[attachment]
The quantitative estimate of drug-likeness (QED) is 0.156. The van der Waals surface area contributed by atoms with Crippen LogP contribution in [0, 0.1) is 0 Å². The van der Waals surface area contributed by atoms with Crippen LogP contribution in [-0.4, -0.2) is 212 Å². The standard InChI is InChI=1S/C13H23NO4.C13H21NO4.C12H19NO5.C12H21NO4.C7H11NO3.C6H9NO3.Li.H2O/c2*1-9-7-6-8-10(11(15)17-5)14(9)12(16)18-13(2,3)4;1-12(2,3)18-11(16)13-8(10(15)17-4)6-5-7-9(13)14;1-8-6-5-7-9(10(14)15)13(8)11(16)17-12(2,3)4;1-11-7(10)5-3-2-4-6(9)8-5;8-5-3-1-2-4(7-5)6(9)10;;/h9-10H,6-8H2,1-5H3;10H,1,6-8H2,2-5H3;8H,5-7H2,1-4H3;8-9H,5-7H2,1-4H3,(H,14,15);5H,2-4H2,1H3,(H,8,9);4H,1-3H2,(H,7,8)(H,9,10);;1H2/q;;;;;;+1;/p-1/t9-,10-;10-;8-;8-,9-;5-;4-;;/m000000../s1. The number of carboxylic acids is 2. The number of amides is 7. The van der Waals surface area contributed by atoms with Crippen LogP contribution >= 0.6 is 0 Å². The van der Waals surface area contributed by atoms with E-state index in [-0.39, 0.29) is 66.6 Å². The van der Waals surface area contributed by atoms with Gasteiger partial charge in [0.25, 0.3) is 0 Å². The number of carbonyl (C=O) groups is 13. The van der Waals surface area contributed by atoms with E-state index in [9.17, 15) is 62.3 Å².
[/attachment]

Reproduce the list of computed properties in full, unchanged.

The quantitative estimate of drug-likeness (QED) is 0.156. The van der Waals surface area contributed by atoms with Crippen LogP contribution in [0, 0.1) is 0 Å². The van der Waals surface area contributed by atoms with Crippen LogP contribution in [-0.4, -0.2) is 212 Å². The standard InChI is InChI=1S/C13H23NO4.C13H21NO4.C12H19NO5.C12H21NO4.C7H11NO3.C6H9NO3.Li.H2O/c2*1-9-7-6-8-10(11(15)17-5)14(9)12(16)18-13(2,3)4;1-12(2,3)18-11(16)13-8(10(15)17-4)6-5-7-9(13)14;1-8-6-5-7-9(10(14)15)13(8)11(16)17-12(2,3)4;1-11-7(10)5-3-2-4-6(9)8-5;8-5-3-1-2-4(7-5)6(9)10;;/h9-10H,6-8H2,1-5H3;10H,1,6-8H2,2-5H3;8H,5-7H2,1-4H3;8-9H,5-7H2,1-4H3,(H,14,15);5H,2-4H2,1H3,(H,8,9);4H,1-3H2,(H,7,8)(H,9,10);;1H2/q;;;;;;+1;/p-1/t9-,10-;10-;8-;8-,9-;5-;4-;;/m000000../s1. The number of carboxylic acids is 2. The number of amides is 7. The van der Waals surface area contributed by atoms with Crippen LogP contribution >= 0.6 is 0 Å². The van der Waals surface area contributed by atoms with E-state index in [-0.39, 0.29) is 66.6 Å². The van der Waals surface area contributed by atoms with Gasteiger partial charge in [0.25, 0.3) is 0 Å². The number of carbonyl (C=O) groups is 13. The van der Waals surface area contributed by atoms with E-state index in [9.17, 15) is 62.3 Å².